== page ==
For shy types looking to get better at interpersonal relationships, studying business administration at the bachelor's level could help them understand how to interact with others productively, Johnson adds. "You'll learn how to manage personalities and find out what kind of personalities you get along with," he says.

Click to Find the Right Business Administration Program Now.

More About the Degree: In a business administration and management program, students could learn how to organize and direct a company's activities while honing leadership skills, according to the College Board. Accounting, marketing, economics, and business ethics and law are among the courses commonly taken by students in this program.

Potential Careers and Median Annual Salaries:*
Financial manager: $107,160
Market research analyst: $60,250
Human resources manager: $99,130


Degree #3: Criminal Justice

Could a shy person ever shield others from harm or danger? Without the right training, not likely. But a bachelor's degree in criminal justice could teach shy people how to defend and protect others in need.

Goodbye to Shy: As a criminal justice major, a shy person might find an opportunity to express their concerns for public safety, says Johnson.

Subject areas that could help stimulate a shy person's talkative side include studying the psychology of the criminal mind and evaluating prison systems, according to Johnson.

"They might have to do projects involving research on prison systems, centralized versus decentralized or American versus European prison systems," Johnson says. "The projects might have them do a presentation on those subjects, so they would have to talk."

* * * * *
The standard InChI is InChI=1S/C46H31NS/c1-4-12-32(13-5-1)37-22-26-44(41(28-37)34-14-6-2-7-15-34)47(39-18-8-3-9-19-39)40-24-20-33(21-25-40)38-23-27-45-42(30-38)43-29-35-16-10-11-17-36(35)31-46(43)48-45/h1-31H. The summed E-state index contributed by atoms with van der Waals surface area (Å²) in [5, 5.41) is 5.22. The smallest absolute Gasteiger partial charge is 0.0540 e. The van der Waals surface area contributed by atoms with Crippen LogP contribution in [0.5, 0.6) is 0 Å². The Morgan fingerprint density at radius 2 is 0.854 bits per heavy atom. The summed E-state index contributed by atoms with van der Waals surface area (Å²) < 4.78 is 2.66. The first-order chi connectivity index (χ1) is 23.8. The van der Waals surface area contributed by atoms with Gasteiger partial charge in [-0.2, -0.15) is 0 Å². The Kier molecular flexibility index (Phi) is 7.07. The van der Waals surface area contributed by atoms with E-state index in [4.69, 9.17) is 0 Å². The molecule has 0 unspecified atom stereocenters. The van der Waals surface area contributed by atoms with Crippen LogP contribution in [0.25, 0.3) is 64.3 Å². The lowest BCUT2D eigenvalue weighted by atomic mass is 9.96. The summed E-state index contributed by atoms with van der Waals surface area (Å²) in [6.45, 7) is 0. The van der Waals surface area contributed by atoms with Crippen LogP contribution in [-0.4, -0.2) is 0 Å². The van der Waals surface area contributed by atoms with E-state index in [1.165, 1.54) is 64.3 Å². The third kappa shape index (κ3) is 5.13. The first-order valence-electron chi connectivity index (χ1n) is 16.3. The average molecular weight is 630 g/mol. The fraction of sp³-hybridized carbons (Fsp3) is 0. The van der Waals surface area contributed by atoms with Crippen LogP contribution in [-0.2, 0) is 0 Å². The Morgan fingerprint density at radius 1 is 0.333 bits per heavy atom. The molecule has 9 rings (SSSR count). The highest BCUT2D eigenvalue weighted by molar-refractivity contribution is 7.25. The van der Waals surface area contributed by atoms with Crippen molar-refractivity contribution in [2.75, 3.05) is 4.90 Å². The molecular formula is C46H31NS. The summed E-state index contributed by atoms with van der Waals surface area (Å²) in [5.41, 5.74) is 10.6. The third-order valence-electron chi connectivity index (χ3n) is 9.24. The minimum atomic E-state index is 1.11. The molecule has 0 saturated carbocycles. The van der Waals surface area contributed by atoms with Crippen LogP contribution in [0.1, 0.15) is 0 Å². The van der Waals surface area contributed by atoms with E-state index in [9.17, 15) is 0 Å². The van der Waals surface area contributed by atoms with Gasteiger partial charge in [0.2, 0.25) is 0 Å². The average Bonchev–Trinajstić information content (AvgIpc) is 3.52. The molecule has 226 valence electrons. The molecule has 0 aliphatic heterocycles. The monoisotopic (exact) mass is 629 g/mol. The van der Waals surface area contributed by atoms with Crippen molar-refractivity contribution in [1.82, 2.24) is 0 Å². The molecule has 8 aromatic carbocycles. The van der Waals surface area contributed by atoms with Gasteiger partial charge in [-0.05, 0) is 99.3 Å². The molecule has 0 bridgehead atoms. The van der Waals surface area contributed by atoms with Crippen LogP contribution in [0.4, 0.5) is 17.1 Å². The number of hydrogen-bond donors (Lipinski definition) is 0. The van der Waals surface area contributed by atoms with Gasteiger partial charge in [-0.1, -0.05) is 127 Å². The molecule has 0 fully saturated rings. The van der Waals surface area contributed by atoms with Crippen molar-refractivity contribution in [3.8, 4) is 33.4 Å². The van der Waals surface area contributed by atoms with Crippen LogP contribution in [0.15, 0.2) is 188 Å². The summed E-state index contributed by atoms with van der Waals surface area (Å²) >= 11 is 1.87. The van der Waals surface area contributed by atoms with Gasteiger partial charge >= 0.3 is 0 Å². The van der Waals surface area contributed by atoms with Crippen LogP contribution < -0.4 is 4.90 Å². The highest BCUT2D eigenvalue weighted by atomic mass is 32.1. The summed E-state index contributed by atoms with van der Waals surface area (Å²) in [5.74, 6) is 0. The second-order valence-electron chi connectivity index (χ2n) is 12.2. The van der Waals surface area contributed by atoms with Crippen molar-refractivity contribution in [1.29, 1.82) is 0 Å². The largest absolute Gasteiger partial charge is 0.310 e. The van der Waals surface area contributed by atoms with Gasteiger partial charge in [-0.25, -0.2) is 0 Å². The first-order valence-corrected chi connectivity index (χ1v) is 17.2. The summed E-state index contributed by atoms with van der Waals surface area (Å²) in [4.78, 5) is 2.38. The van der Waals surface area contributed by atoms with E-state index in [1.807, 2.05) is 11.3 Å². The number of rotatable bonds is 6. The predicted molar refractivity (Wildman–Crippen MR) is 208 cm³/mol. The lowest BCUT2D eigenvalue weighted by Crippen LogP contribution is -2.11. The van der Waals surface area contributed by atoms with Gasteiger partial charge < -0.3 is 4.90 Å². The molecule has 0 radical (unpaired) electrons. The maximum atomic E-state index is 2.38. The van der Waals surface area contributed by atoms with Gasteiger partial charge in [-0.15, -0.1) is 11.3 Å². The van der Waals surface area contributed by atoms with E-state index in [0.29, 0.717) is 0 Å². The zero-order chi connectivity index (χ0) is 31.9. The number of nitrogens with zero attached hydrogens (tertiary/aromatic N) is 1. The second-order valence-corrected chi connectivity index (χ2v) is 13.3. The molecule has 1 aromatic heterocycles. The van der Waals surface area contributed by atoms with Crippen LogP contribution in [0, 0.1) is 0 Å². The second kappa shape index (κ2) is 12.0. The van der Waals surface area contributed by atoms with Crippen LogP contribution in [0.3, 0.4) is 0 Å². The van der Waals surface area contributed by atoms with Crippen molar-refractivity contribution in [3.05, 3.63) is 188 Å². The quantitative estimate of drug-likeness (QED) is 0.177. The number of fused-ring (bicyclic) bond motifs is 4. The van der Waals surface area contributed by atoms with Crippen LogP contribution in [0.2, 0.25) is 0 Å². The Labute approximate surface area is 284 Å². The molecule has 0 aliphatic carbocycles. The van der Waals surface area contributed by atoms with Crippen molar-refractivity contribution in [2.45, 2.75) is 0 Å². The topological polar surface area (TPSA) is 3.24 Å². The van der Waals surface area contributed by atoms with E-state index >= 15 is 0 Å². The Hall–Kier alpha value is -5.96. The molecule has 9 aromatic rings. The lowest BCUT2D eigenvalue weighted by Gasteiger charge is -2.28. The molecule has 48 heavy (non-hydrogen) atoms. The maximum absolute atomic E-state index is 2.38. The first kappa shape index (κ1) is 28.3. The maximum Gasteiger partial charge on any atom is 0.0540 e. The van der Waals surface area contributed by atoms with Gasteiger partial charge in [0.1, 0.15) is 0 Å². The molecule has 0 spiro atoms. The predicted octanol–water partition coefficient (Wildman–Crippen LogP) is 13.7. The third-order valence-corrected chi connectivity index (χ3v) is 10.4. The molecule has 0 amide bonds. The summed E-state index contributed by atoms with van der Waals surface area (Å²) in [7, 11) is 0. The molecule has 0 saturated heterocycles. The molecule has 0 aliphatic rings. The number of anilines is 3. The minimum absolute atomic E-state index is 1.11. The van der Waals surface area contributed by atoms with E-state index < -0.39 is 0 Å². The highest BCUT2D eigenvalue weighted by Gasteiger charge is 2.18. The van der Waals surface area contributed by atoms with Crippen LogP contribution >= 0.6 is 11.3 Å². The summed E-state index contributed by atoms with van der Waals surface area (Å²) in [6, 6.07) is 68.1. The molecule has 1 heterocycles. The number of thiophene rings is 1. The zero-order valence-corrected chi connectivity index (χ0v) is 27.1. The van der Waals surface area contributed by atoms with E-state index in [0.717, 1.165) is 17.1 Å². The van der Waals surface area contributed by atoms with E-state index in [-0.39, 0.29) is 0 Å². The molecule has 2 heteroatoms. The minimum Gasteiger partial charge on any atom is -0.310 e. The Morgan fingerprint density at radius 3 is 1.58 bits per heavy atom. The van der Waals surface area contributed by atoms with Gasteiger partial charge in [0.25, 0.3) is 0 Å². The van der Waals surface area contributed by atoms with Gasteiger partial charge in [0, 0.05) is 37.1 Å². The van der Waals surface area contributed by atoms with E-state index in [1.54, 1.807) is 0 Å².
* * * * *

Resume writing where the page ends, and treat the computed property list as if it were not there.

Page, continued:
Click to Find the Right Criminal Justice Program Now.

More About the Degree: The College Board says criminal justice majors generally study different aspects of crime, the law, and the justice system. They also might focus on the way law enforcement agencies work.

Common courses taken in the program, according to the College Board, might include statistics, criminology, juvenile justice, and policing society.

Potential Careers and Median Annual Salaries:*
Probation officer or correctional treatment specialist: $47,840
Police officer:  $54,230


Degree #4: Medical Assisting

Do you obsess over TV medical dramas at home, but find yourself clamming up in a real doctor's office? Maybe you  should consider studying medical assisting, where you'll have a nice introduction into the world of medicine.

Goodbye to Shy: During a medial assisting program, a shy person might need to shelve timid behavior in order to learn how to communicate face-to-face with patients.